All the countries cited who are aggressively pursuing new nuclear power generating capacity have one thing in common–high rates of population and electricity demand growth. These nations also face existing or expected power shortages over the near term. This is the opposite of conditions in the U.S., Europe and Japan. And some of these nations are choosing nuclear power for a significant part of their domestic energy needs so as to utilize domestic oil and natural gas resources for export.
If we look at all the countries in the Middle East and Asia either purchasing or exporting, essentially “trading” nuclear technology, it closely resembles the old “Silk Road”. These trade routes first brought Chinese silks to dressmakers in Rome more than a century before the birth of Christ and endured until Ottoman interdiction in the fifteenth century.
In addition to bringing highly sought after trade goods, the Silk Road also facilitated exchanges in culture, art and technology. On the downside, Silk Road traders likely facilitated the spread of bubonic plague that decimated Constantinople and Byzantium in the sixth century AD.
This present enthusiasm for nuclear power, though, does raise questions. These plants may not be competitive with alternative power sources unless the builders finance and subsidize them. This seems to be the strategy pursued by both China and Russia.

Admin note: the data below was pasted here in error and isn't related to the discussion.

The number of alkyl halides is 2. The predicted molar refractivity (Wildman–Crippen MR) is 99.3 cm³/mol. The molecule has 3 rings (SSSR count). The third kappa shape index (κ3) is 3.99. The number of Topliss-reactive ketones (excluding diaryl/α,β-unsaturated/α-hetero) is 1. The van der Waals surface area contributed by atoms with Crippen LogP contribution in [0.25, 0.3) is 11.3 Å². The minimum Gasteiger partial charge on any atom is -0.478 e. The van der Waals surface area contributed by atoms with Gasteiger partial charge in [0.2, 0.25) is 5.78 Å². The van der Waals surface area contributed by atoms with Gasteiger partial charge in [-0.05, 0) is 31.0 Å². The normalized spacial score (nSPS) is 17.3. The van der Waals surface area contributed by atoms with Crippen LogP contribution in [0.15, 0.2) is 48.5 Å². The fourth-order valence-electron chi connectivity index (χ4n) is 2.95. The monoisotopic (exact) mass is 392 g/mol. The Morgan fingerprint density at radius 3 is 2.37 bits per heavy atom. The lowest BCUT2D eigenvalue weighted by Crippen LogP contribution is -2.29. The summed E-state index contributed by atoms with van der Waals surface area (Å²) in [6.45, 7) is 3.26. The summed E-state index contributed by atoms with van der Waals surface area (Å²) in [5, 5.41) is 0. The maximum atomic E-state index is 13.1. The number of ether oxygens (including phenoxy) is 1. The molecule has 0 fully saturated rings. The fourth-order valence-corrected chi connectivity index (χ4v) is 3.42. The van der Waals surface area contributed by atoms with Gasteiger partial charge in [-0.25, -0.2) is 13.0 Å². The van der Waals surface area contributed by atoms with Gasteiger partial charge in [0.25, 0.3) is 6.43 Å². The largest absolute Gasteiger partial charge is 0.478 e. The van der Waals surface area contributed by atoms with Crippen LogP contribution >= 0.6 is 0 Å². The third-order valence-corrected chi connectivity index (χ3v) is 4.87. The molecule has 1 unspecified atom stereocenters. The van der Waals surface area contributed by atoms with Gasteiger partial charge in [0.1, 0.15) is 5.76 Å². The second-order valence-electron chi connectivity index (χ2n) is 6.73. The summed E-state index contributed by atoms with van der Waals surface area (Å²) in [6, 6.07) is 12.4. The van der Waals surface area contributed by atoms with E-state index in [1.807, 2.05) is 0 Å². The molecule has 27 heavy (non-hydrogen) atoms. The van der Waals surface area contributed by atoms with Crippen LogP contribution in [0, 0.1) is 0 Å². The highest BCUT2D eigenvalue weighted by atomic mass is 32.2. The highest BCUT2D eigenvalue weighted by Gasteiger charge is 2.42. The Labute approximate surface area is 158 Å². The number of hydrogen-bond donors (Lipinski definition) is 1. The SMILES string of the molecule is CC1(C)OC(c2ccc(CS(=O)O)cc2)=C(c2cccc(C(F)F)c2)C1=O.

It is also unlikely, given the relatively long lead times for construction, to resolve existing electricity shortages that hamper economic growth. Perhaps nuclear power plants have become the new status symbols for developing nations, the modern equivalent of new steel mills so prized by developing nations after World War II. Or perhaps something more sinister is afoot.
Let us give the last word to highly respected Middle East energy and security analyst, Anthony Cordesman, currently of Washington’s Center for Strategic and International Studies: “There’s no question. Why do you have a nuclear reactor in the Persian Gulf? Because you want to have some kind of nuclear (weapons) contingency capability.” He sounds skeptical that it’s all about atoms for peace.